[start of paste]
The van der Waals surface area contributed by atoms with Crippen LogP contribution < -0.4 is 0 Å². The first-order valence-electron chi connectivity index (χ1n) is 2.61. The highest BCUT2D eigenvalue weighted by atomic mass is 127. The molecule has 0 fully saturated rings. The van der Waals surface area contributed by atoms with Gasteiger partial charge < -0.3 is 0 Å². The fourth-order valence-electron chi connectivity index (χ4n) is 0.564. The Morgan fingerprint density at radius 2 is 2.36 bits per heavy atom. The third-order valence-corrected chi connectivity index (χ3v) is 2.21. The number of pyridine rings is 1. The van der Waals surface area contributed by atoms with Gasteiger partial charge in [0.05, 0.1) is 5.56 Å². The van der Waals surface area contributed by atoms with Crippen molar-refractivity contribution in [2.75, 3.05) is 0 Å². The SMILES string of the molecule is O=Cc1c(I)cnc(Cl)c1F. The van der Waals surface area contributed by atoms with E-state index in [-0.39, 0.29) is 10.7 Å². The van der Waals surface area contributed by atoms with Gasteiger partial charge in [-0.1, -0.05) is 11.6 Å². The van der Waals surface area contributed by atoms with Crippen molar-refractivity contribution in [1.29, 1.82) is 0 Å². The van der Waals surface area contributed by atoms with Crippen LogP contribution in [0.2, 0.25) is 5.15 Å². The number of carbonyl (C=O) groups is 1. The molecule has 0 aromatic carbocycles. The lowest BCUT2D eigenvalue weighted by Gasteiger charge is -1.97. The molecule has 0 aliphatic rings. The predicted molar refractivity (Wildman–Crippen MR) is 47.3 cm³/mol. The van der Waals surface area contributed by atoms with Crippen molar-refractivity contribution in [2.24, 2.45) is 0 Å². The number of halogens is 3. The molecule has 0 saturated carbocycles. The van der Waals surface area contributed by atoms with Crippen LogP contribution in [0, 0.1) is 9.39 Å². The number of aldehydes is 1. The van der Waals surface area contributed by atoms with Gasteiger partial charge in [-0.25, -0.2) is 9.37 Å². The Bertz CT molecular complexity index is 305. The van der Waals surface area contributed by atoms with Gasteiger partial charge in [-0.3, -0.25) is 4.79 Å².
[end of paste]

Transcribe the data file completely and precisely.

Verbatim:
The van der Waals surface area contributed by atoms with Crippen LogP contribution < -0.4 is 0 Å². The first-order valence-electron chi connectivity index (χ1n) is 2.61. The highest BCUT2D eigenvalue weighted by atomic mass is 127. The molecule has 0 fully saturated rings. The van der Waals surface area contributed by atoms with Gasteiger partial charge < -0.3 is 0 Å². The fourth-order valence-electron chi connectivity index (χ4n) is 0.564. The Morgan fingerprint density at radius 2 is 2.36 bits per heavy atom. The third-order valence-corrected chi connectivity index (χ3v) is 2.21. The number of pyridine rings is 1. The van der Waals surface area contributed by atoms with Gasteiger partial charge in [0.05, 0.1) is 5.56 Å². The van der Waals surface area contributed by atoms with Crippen molar-refractivity contribution in [2.75, 3.05) is 0 Å². The SMILES string of the molecule is O=Cc1c(I)cnc(Cl)c1F. The van der Waals surface area contributed by atoms with E-state index in [-0.39, 0.29) is 10.7 Å². The van der Waals surface area contributed by atoms with Gasteiger partial charge in [-0.1, -0.05) is 11.6 Å². The van der Waals surface area contributed by atoms with Crippen molar-refractivity contribution in [1.29, 1.82) is 0 Å². The van der Waals surface area contributed by atoms with Crippen LogP contribution in [0.2, 0.25) is 5.15 Å². The number of carbonyl (C=O) groups is 1. The molecule has 0 aromatic carbocycles. The lowest BCUT2D eigenvalue weighted by Gasteiger charge is -1.97. The molecule has 0 aliphatic rings. The predicted molar refractivity (Wildman–Crippen MR) is 47.3 cm³/mol. The van der Waals surface area contributed by atoms with Crippen molar-refractivity contribution in [2.24, 2.45) is 0 Å². The number of halogens is 3. The molecule has 0 saturated carbocycles. The van der Waals surface area contributed by atoms with Crippen LogP contribution in [0, 0.1) is 9.39 Å². The number of aldehydes is 1. The van der Waals surface area contributed by atoms with Gasteiger partial charge in [-0.25, -0.2) is 9.37 Å². The Bertz CT molecular complexity index is 305. The van der Waals surface area contributed by atoms with Gasteiger partial charge in [-0.3, -0.25) is 4.79 Å².